Toss it up and see if it flies

The launch season is well upon us, with everyone from Microsoft to obscure start-ups trying to convince you that they have the solution to whatever ails you technologically. Sometimes it’s good to sit back and ruminate about why you would even want some of their newest new thing.

The big Kahuna of course was the Microsoft Office XP launch, and we were frequently reminded that XP stands for “experience.” I don’t know how they handled this “experience” in somewhere like Toronto. Maybe you big city folks got Bill Gates in the flesh or other fleshy delights. Here in the burbs of Calgary (OK, we are pushing a million in population, but we’re part of “the Prairies” for Microsoft,) the XP launch was a rather low-key affair. Several hundred people herded into a room in our newish Telus Convention Centre. Hot pretzels, definitely not imported from New York, chaste looking young ladies with candy floss machines, and, if you made it to the end, ice cream all around. In a bizarre touch, attendees were given a brochure on doing exercises at their workstations, and a $5-off coupon for massage therapy. What’s the message there – that we’ll be spending at lot more time at our desks if we switch from Office 2000 to Office XP? That we’re gonna need a rubdown after we use it?

Programmers certainly will be burning the midnight oil because a lot of the new functionality depends on creating “Smart Tags.” What’s a Smart Tag? For years it’s been the high-tech way to pay your road tolls in suburban Washington, D.C. Now Microsoft has usurped the term, at least in the computer context, for the idea of associating bits of code with pieces of data. Their favourite example revolves around the sacred characters MSFT. If you saw them in a newspaper story, you’d probably recognize the stock ticker symbol for Microsoft. You might then flip to the stock charts to see how Bill’s personal fortune is doing. In a similar fashion, Office XP gives you the chance to associate options (like “Get Stock Quote”) with data items. Click on the phrase and a menu drops down with the options. Typing in something that looks like phone number might trigger an offer to add a new person to your Outlook address book. (Did I mention that all this functionality, at least for now, seems to drive you to using more Microsoft products?)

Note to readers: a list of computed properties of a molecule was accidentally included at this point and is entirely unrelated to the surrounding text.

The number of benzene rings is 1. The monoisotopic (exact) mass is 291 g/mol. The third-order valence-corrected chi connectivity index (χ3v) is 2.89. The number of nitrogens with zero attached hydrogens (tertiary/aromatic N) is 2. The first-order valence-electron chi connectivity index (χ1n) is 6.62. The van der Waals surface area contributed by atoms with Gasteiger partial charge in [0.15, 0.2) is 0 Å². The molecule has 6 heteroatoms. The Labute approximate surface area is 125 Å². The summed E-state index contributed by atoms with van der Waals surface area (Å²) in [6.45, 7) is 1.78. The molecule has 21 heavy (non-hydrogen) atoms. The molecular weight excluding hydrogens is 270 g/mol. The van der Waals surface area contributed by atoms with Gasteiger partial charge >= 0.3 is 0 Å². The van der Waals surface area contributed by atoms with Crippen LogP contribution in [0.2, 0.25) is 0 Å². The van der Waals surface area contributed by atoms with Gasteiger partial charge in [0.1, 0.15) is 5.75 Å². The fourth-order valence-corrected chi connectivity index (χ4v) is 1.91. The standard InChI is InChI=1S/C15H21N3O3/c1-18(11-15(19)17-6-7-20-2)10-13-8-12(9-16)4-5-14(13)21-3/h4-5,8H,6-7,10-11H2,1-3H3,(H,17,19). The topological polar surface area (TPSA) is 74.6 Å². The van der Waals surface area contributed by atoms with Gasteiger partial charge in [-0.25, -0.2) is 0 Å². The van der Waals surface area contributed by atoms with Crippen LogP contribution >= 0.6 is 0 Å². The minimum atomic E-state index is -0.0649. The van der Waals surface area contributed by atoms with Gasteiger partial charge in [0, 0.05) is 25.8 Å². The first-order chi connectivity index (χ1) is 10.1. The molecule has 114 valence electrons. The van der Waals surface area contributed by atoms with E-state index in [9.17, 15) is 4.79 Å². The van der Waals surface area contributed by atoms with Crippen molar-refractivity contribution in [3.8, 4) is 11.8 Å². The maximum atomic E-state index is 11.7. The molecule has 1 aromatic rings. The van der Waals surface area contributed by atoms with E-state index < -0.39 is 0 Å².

You can code a smart tag recognizer using XML in association with the smart tag XML list schema, or do it inside a Web page with HTML. But to make the solutions really extensible, Microsoft recommends creating a dynamic-link library (DLL) using something like (you guessed it) Microsoft Visual Basic 6.0 Professional Edition. A decent place to find out more from the horse’s mouth is If you go there, you’ll soon realize that these things take some work to create. If your company wants lots of customized Smart Tags, and you’ve the one who has to do it, you might need that coupon for the at-desk stress massage. Alternatively you can wait until somebody else develops the Smart Tag you want and beg, buy or barter for it. Stealing should definitely be a last resort, but it’s gonna happen.

Other functionality added in Office XP is nice but predictable, such as better ability for teams to share documents, and the fixing of ugly problems like “what happens when you paste something from Word into Excel.” There’s a document recovery feature, so when it crashes – as of course it will – you don’t lose a day’s work. A few of these fix-up features actually drew light applause for the audience of IT folks. This leads me to believe that they’ve been suffering beatings at the hands of their end users for so long that “it will feel good when it stops.” Office XP is available now in the usual assortment of full and upgrade editions.